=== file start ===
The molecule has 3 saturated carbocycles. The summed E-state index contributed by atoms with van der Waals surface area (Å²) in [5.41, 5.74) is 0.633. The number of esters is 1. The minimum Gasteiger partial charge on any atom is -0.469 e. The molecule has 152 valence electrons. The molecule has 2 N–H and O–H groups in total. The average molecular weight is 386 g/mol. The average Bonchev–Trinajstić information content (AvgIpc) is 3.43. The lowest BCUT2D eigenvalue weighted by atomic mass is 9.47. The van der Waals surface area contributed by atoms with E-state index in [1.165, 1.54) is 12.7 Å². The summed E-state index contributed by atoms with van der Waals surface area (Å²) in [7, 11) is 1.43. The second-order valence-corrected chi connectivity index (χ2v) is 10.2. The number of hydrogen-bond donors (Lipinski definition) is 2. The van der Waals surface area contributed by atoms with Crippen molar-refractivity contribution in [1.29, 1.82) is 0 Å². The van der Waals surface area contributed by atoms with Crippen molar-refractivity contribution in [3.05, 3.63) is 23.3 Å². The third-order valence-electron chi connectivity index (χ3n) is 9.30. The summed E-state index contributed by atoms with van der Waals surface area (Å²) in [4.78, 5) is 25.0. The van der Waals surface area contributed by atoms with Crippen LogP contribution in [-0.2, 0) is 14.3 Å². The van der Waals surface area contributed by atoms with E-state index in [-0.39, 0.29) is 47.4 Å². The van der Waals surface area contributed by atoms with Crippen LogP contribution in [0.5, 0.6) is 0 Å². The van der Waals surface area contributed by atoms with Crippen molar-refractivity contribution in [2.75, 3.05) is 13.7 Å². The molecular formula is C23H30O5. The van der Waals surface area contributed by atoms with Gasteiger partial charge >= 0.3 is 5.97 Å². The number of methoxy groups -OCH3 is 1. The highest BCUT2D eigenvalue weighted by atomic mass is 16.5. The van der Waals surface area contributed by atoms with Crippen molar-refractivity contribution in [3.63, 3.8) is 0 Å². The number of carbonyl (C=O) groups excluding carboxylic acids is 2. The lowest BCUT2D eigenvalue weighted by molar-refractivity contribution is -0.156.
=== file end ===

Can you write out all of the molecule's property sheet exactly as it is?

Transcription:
The molecule has 3 saturated carbocycles. The summed E-state index contributed by atoms with van der Waals surface area (Å²) in [5.41, 5.74) is 0.633. The number of esters is 1. The minimum Gasteiger partial charge on any atom is -0.469 e. The molecule has 152 valence electrons. The molecule has 2 N–H and O–H groups in total. The average molecular weight is 386 g/mol. The average Bonchev–Trinajstić information content (AvgIpc) is 3.43. The lowest BCUT2D eigenvalue weighted by atomic mass is 9.47. The van der Waals surface area contributed by atoms with E-state index in [1.165, 1.54) is 12.7 Å². The summed E-state index contributed by atoms with van der Waals surface area (Å²) in [7, 11) is 1.43. The second-order valence-corrected chi connectivity index (χ2v) is 10.2. The number of hydrogen-bond donors (Lipinski definition) is 2. The van der Waals surface area contributed by atoms with Crippen molar-refractivity contribution in [1.29, 1.82) is 0 Å². The van der Waals surface area contributed by atoms with Crippen molar-refractivity contribution in [3.05, 3.63) is 23.3 Å². The third-order valence-electron chi connectivity index (χ3n) is 9.30. The summed E-state index contributed by atoms with van der Waals surface area (Å²) in [4.78, 5) is 25.0. The van der Waals surface area contributed by atoms with Crippen LogP contribution in [-0.2, 0) is 14.3 Å². The van der Waals surface area contributed by atoms with E-state index in [-0.39, 0.29) is 47.4 Å². The van der Waals surface area contributed by atoms with Crippen LogP contribution in [0.5, 0.6) is 0 Å². The van der Waals surface area contributed by atoms with Crippen molar-refractivity contribution in [2.75, 3.05) is 13.7 Å². The molecular formula is C23H30O5. The van der Waals surface area contributed by atoms with Gasteiger partial charge >= 0.3 is 5.97 Å². The number of methoxy groups -OCH3 is 1. The highest BCUT2D eigenvalue weighted by atomic mass is 16.5. The van der Waals surface area contributed by atoms with Crippen molar-refractivity contribution in [3.63, 3.8) is 0 Å². The number of carbonyl (C=O) groups excluding carboxylic acids is 2. The lowest BCUT2D eigenvalue weighted by molar-refractivity contribution is -0.156.